Author Topic: IRS claims need to track taxpayer license plates  (Read 125 times)

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IRS claims need to track taxpayer license plates
« on: April 26, 2014, 05:04:35 AM »
IRS Claims Need to Track Taxpayer License Plates

25FridayApr 2014

Posted  by Mary W. in DHS, Forest Service, IRS, Law Enforcement, NSA, Police State, Surveillance State, Technology, TSA, Tyrannical Government, US Constitution, USDA   

Tired of the National Security Agency (NSA) listening to and recording your phone calls? Tired of them monitoring your social media posts? Tired of the Department of Homeland Security paying local police to install surveillance cameras capable of making citizens into suspects? Sadly, there’s no time to rest, as several other federal agencies are jumping on the surveillance bandwagon.

Bloomberg reports that the Internal Revenue Service (IRS) and the Forest Service (among others) have awarded nearly half a million dollars to Vigilant Solutions, a California-based company that provides tools for tracking license plates and for accessing license plate databases.

Why would the IRS and the Forest Service need the technology to track the license plates of Americans? Bloomberg explains:

“The IRS uses a variety of investigative tools similar to other law-enforcement agencies to assist with criminal cases,” Eric Smith, an agency spokesman, said in an e-mail. He declined to say how the IRS used the records in its investigations.

The Forest Service, part of the Department of Agriculture, awarded Vigilant a contract valued at as much as $47,019 for its “CarDetector” system in August 2009, records show. The product scans and captures license plate numbers, compares the data to law enforcement lists of wanted vehicles and sends alerts when such vehicles are detected, according to the company’s website.

“License plate readers are helpful to our law enforcement officers with illegal activities on national forest system lands in California,” Tiffany Holloway, a spokeswoman for the agency, said in an e-mail. She declined to comment about what types of crimes the tools are used to investigate or provide examples of how the technology has helped law enforcement.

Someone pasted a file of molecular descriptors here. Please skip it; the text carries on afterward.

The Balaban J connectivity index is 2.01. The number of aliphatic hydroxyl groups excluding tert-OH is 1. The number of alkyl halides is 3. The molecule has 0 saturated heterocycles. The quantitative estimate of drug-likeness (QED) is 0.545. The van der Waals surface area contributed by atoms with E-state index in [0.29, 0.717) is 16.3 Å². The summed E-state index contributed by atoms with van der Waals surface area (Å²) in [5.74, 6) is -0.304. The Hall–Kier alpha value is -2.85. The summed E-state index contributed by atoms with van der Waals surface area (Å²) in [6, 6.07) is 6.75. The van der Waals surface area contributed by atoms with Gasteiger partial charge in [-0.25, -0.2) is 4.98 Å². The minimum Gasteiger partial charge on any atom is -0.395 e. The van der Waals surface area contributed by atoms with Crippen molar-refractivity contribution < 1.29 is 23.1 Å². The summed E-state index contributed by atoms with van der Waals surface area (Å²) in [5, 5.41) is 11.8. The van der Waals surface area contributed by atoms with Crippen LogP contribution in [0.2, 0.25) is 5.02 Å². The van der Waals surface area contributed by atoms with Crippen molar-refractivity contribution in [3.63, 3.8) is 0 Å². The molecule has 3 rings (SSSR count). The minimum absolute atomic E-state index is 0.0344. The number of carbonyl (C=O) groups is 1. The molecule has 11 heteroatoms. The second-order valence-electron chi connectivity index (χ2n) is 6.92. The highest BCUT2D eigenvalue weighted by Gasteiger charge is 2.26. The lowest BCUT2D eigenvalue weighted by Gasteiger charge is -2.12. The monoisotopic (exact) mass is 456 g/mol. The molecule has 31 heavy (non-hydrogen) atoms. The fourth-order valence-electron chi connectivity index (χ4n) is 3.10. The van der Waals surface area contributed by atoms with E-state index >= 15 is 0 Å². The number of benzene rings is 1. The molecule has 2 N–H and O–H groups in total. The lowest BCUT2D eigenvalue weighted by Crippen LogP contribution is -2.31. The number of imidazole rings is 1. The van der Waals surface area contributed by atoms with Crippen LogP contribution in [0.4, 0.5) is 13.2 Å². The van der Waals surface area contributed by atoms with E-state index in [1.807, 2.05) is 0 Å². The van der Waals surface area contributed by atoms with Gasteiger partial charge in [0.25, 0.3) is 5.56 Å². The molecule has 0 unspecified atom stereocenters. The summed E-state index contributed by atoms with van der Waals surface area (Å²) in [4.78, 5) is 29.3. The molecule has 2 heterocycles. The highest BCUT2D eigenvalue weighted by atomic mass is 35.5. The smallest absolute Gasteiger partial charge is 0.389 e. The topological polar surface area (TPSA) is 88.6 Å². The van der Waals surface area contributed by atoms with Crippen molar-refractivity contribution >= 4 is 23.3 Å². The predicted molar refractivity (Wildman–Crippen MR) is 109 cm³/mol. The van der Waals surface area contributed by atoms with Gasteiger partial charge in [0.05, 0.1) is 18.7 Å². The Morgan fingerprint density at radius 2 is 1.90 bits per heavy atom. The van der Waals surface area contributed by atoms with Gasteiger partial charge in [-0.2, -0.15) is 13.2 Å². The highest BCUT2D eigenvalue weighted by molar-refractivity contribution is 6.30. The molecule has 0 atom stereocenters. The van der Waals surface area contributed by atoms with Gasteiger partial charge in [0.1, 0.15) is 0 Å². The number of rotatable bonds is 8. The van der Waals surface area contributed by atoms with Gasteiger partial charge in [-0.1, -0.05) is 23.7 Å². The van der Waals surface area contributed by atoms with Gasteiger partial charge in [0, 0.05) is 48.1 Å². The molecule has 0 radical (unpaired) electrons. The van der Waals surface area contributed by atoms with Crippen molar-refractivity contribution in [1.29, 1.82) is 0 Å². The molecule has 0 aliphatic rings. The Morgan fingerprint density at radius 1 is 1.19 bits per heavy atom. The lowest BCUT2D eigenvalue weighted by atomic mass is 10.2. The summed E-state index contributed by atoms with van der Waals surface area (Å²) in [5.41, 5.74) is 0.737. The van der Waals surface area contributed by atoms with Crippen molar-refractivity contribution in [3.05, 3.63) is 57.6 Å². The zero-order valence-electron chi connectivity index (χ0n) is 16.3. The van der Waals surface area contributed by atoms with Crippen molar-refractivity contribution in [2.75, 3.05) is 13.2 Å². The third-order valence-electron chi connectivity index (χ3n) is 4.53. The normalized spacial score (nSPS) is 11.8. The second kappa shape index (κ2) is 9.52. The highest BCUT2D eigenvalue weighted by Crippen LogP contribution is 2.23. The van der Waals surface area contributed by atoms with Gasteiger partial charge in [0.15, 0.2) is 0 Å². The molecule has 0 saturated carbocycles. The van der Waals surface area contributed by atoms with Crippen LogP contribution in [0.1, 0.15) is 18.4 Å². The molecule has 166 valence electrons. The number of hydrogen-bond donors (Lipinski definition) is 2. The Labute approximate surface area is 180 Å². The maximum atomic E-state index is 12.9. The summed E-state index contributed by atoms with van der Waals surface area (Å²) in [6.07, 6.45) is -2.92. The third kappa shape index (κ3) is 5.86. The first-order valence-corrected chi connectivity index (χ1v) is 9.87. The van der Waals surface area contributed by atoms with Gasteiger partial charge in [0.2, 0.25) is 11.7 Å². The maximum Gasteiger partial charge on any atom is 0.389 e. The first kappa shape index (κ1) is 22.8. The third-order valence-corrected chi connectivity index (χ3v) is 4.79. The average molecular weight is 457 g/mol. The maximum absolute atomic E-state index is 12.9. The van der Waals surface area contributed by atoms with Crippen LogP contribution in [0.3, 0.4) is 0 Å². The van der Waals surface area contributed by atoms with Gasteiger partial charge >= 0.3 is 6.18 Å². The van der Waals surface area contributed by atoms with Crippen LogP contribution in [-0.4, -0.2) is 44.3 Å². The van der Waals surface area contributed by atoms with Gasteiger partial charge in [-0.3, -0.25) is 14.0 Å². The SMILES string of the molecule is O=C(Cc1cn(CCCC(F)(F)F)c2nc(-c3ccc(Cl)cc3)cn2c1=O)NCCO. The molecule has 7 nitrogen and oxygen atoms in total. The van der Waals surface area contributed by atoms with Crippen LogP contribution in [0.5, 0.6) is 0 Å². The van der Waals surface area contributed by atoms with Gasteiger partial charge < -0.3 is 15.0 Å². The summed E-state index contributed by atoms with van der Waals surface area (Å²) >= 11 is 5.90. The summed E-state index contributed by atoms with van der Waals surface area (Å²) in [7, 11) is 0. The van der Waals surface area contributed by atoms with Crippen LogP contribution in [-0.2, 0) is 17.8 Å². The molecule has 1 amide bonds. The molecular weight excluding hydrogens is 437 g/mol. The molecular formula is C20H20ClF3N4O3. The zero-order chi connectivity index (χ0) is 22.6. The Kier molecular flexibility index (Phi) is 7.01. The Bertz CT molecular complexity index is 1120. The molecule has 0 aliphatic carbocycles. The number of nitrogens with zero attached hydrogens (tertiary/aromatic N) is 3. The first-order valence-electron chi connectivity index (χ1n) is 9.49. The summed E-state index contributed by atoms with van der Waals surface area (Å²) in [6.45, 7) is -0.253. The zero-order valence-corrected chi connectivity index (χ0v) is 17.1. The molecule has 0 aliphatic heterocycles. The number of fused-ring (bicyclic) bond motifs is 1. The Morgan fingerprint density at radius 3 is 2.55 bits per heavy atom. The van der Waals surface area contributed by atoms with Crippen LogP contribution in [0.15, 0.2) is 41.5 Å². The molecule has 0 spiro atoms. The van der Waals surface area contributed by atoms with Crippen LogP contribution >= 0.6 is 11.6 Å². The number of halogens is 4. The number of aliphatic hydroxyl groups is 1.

Of course, there is a quid pro quo in the IRS’s purchase of license plate tracking technology.

Owe money to the IRS? Having trouble making your mortgage payments? Ever been sued or been arrested?

Soon, the Transportation Security Administration (TSA) will know the answers to these questions before you pass through security, and they might affect whether you are cleared for travel.

In an article from October 2013, the New York Times reported, “The Transportation Security Administration is expanding its screening of passengers before they arrive at the airport by searching a wide array of government and private databases that can include records like car registrations and employment information.”

The complete list of sources of personal data reviewed by the TSA also includes:

▪ private employment information

▪ vehicle registrations

▪ travel history

▪ property ownership records

▪ physical characteristics

▪ tax identification numbers

▪ past travel itineraries

▪ law enforcement information

▪ “intelligence” information

▪ passport numbers

▪ frequent flier information

▪ other “identifiers” linked to DHS databases

What does all of this have to do with “national security?” The New York Times writes that “the agency says that the goal is to streamline the security procedures for millions of passengers who pose no risk.”

The TSA released the documents detailing the depth of this screening, but has refused to comment publicly.

Speaking under condition of anonymity, a TSA official told the New York Times that “the main goal of the program was to identify low-risk travelers for lighter screening at airport security checkpoints, adapting methods similar to those used to flag suspicious people entering the United States.”

If the traveler is a member of an airline’s frequent flier program, the airline will be required to share the person’s travel history with the TSA.

Benjamin Newell, a spokesman for the Air Combat Command — another federal agency that has contracted with Vigilant to provide license plate tracking tools — told Bloomberg that all the secret surveillance will make America safer. “The more aware we are of who is entering a military facility, the better we are able to protect the lives and equipment on that base,” Newell said in a phone interview, as reported by Bloomberg.

Read more at The New American
« Last Edit: April 26, 2014, 05:05:15 AM by rangerrebew »
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